Rings the yet empty wagon.—See in air
The pendent cherries, red with tempting stains,
Gleam through their boughs-Summer, thy bright
Career
Must slacken soon in Autumn's milder sway;
Then thy now heap'd and jocund meads shall stand
Smooth, vacant—silent, through th' exulting land
As waves thy rival's golden fields, and gay
Her reapers throng. She smiles, and binds the
sheaves,
Then bends her parting step o'er fallen and rust-
ling leaves.
ANNA SEWARD.

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How happily, how happily the flowers die away! Oh, could we but return to earth as easily as they ! Just live a life of sunshine, of innocence and bloom, Then drop without decrepitude, or pain, into the tomb!

The gay and glorious creatures! they neither “toil spin ;”

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No *... on their beauty, but dewy gems more right

Than i. brow of eastern queen endiadem'd with ght.

The yo; rejoicing creatures! their pleasures never all;

p Nor lo, in sweet contentment, because so free to all – The dew, the showers, the sunshine, the balmy, blessed air, Spend nothing of their freshness, though all may freely share.

The happy careless creatures! of time they take no eed ;

Nor weary of his creeping, nor tremble at his speed;

Nor sigh with sick impatience, and wish the light

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And when their lives are over, they drop away to rest, Unconscious of the penal doom, on holy Nature's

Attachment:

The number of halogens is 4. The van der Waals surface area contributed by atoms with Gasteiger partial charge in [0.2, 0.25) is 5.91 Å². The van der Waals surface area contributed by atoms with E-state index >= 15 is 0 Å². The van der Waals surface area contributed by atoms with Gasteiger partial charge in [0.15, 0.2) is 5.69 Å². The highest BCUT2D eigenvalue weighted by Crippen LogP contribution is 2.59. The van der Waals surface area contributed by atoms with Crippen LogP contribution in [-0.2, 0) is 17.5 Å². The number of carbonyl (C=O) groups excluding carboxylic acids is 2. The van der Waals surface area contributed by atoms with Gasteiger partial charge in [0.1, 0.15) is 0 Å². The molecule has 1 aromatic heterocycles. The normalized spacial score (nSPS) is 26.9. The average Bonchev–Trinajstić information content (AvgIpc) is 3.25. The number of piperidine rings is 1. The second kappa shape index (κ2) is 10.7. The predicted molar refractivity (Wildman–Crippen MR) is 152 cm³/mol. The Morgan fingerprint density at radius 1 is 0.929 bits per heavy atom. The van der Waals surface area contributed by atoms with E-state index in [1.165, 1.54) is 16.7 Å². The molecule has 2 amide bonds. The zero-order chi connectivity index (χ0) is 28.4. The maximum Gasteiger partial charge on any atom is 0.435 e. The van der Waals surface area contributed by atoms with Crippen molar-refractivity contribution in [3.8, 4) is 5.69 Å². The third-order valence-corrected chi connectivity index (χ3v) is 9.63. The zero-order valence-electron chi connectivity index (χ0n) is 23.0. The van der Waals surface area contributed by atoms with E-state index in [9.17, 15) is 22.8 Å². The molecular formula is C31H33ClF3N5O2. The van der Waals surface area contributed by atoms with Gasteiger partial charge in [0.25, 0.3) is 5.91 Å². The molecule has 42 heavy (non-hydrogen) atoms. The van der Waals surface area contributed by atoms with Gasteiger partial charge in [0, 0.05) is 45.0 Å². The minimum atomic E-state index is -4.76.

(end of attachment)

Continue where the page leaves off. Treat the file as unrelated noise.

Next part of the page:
breast; No pain have they in dying—no shrinking from de

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THE DEATH OF THE FLOWERS.

THE melancholy days are come, the saddest of the ear, Of wailing winds, and naked woods, and meadows brown and sere. Heap'd in the hollows of the grove, the wither'd leaves lie dead; They ‘. to the eddying gust, and to the rabbit's

The robin and the wren are flown, and from the

shrub the§ And from the wood-top calls the crow, through all the gloomy day.

Where are the flowers, the fair young flowers, that lately sprung and stood In brighter light and softer airs, a beauteous sister

Alas! they all are in their graves, the gentle race of flowers

*Are o in their lowly beds, with the fair and good Of ours

The rain is falling where they lie; but cold November rain

Calls not, from out the gloomy earth, the lovely ones again.

The wind-flower and the violet, they perish'd long ago,

And the wild-rose and the orchis died amid the summer glow ;

But on the hill the golden-rod, and the aster in the

WOOCl, And the yellow sun-flower by the brook in autumn beauty stood, Till fell the frost from the clear, cold heaven, as falls the plague on men, And the brightness of their smile was gone from o glade and glen.

And now, when comes the calm, mild day, as still such days will come,

To call the squirrel and the bee from out their winter home,

When the sound of dropping nuts is heard, though all the trees are still,

And twinkle in the smoky light the waters of the rill,

The south wind searches for the flowers whose fragrance late he bore,

And sighs to find them in the wood and by the stream no more.